You know when something is so overdue that you had forgotten that we were expecting it in the first place?  Well, that’s where I was with Nessie’s Ironman Austria race report.  She likes to take her time.

To cut a long story short Nessie, a veteran of waaaay too many marathons for one so young, saw me do an Ironman in 2011 and after pumping her gums about it for two years decided she wanted a piece of that.  Throughout the report she refers to me as IronCoach (and occasionally Stumpy on account of my freakishly short legs).  Possibly because I taught her to swim, maybe because I picked her up from the ground every time she fell off her bike, but most likely because every Monday night for 30 weeks I sent her a programme telling her how to organise her life and to MTFU.

Anyway, over to Nessie.  I would recommend a coffee and some cake.  Seriously a large thermos and a whole cake.  Anyway…….



Frank Shorter, 1972 Olympic Marathon Gold Medallist, said “At mile 20, I thought I was dead. At mile 22, I wished I was dead. At mile 24, I knew I was dead. At mile 26.2, I realized I had become too tough to kill.”  Well at mile 140.6 on Sunday 29th June, I felt like the love child of Arnold Schwarzenegger and Sylvester Stallone when I heard the race announcer roar the 6 words that had occupied my every waking (and sleeping) moment for the last 12 months –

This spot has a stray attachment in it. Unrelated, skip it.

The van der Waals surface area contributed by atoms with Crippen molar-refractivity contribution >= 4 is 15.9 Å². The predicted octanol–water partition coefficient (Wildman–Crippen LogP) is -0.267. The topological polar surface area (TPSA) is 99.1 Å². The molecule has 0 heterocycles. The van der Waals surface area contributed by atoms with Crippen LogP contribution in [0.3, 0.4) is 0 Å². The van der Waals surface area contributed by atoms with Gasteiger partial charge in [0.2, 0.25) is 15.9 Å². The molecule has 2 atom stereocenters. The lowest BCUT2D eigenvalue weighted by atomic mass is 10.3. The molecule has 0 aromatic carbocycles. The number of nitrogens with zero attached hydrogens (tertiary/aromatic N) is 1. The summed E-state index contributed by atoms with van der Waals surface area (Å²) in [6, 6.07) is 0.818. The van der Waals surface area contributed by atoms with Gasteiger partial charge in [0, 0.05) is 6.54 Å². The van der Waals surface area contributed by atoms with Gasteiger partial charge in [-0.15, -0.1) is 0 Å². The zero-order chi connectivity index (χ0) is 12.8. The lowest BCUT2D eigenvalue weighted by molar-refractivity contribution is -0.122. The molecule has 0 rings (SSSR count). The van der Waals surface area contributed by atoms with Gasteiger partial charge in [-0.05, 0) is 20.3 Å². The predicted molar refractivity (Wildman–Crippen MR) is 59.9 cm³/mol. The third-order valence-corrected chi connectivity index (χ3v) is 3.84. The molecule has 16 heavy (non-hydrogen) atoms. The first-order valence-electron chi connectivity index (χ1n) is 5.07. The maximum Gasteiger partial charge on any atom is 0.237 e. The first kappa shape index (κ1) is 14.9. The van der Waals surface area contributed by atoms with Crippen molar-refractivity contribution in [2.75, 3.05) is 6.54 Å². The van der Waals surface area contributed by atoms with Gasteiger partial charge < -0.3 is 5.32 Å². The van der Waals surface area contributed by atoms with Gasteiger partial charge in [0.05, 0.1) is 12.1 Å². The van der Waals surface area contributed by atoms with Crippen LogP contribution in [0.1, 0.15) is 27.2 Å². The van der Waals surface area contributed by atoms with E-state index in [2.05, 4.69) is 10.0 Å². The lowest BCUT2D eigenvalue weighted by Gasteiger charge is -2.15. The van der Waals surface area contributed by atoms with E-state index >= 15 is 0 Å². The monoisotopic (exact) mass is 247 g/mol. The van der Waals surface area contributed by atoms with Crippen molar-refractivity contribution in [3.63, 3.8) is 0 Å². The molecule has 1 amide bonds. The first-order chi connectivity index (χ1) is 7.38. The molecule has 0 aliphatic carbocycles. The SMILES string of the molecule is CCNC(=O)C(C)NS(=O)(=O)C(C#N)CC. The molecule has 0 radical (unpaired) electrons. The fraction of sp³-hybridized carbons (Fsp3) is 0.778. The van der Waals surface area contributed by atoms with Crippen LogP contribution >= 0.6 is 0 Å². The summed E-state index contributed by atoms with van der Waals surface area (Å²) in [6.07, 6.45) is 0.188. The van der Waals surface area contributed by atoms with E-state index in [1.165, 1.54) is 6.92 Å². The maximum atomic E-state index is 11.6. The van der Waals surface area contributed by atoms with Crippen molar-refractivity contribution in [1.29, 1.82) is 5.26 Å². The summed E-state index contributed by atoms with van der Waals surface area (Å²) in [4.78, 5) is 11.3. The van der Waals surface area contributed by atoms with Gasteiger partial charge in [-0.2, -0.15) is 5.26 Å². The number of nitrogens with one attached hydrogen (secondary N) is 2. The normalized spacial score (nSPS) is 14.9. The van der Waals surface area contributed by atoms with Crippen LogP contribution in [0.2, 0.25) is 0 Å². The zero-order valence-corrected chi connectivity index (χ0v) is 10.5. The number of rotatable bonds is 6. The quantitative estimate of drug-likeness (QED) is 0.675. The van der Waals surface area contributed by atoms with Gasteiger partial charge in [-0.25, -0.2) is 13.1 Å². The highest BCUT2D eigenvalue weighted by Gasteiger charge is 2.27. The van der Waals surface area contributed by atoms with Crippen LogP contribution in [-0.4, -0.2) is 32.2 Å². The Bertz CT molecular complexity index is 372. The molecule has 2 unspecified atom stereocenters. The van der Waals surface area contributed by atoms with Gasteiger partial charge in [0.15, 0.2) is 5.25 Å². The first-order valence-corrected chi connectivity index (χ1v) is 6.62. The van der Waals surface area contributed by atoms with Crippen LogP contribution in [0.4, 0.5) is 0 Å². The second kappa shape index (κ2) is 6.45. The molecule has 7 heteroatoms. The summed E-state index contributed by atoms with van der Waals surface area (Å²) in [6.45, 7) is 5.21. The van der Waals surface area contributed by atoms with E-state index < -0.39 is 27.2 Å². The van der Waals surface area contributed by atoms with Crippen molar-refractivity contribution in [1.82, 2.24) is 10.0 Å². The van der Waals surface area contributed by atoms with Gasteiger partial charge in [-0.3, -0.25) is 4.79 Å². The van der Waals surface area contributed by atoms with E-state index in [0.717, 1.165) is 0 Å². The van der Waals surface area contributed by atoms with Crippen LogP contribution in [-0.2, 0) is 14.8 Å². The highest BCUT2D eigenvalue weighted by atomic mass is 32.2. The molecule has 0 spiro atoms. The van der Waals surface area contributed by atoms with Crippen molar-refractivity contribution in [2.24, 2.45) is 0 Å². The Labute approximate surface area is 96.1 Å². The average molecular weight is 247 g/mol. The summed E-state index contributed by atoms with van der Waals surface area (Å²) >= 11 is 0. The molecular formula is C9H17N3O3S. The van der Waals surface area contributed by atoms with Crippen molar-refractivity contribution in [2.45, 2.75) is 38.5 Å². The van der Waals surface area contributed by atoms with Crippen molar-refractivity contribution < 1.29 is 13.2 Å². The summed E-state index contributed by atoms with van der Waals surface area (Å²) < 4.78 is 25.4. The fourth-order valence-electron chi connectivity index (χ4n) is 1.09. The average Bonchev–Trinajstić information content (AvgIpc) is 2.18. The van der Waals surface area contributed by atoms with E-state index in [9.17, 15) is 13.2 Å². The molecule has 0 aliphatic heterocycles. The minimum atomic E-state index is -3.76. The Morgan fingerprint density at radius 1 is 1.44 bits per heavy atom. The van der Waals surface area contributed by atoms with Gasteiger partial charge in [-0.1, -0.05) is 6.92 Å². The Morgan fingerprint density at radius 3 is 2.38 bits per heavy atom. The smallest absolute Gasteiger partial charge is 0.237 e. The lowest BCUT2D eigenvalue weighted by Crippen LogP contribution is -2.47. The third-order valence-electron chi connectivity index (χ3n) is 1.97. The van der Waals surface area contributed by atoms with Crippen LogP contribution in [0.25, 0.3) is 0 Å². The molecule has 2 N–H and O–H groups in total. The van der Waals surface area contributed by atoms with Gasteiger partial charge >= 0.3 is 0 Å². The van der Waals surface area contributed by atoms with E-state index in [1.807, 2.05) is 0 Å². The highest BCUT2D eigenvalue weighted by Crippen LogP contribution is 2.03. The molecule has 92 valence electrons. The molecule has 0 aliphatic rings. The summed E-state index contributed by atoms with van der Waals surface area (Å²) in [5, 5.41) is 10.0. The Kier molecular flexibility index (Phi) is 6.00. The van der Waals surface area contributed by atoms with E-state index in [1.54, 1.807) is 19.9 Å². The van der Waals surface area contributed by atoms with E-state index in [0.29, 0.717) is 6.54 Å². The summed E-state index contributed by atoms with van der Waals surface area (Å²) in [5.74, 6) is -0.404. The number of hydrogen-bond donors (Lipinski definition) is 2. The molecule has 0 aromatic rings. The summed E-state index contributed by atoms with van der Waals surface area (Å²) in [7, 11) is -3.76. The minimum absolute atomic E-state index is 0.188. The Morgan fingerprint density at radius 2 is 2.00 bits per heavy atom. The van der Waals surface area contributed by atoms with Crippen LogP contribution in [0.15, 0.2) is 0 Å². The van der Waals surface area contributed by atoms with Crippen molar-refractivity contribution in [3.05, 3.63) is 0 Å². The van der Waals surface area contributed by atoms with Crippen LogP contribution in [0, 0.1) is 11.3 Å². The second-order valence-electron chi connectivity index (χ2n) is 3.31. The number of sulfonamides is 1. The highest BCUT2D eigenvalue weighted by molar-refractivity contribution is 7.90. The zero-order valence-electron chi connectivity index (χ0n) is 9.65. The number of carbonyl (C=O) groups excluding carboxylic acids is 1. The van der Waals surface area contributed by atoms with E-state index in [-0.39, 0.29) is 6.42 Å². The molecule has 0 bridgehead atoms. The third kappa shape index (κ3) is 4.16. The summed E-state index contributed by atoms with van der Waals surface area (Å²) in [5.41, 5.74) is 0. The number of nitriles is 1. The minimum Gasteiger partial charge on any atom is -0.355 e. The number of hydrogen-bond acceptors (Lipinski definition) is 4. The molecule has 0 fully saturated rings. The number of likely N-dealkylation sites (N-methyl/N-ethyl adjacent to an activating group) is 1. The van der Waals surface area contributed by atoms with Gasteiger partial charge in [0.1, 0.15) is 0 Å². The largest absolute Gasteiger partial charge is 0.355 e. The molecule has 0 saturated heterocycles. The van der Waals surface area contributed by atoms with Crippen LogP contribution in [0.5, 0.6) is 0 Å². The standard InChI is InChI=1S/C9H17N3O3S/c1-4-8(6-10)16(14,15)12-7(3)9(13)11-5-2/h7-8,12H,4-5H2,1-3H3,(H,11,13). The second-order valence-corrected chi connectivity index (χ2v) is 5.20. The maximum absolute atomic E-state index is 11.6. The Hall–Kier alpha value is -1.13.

“VANESSA JACOB. YOU. ARE. AN. IRONMAN!!!!!!!!!!!!!!”.

As they’d say in Dublin – deadly buzz!


My Iron journey officially started at 4.08pm on Monday 1st July 2013 when I received the email confirming my entry to Ironman Austria 2014. It had unofficially started 2 years prior to that when my pal, Stumpy had completed Ironman Regensburg. As soon as he had been ordained into the Ironman Brotherhood I knew that I wanted some of that action. It was just a matter of finding the time and commitment to do it. When Stumpster said he had been granted permission to do another IM I knew that I was going to join him for the ride.


For the first 6 months post IM entry my days were occupied with pre-season training (a bit of swimming, a bit of cycling, a bit of running).  In January I received my training plan. In the profound words of Bad Boy Martin Lawrence, “this shit got real”. Literally.  The training plan I received had 3 sections

  1. Shit that is coming up
  2. Shit you need to do
  3. Shit you have done.

No one could ever accuse my IronCoach (Stumpy!) of sugar coating things.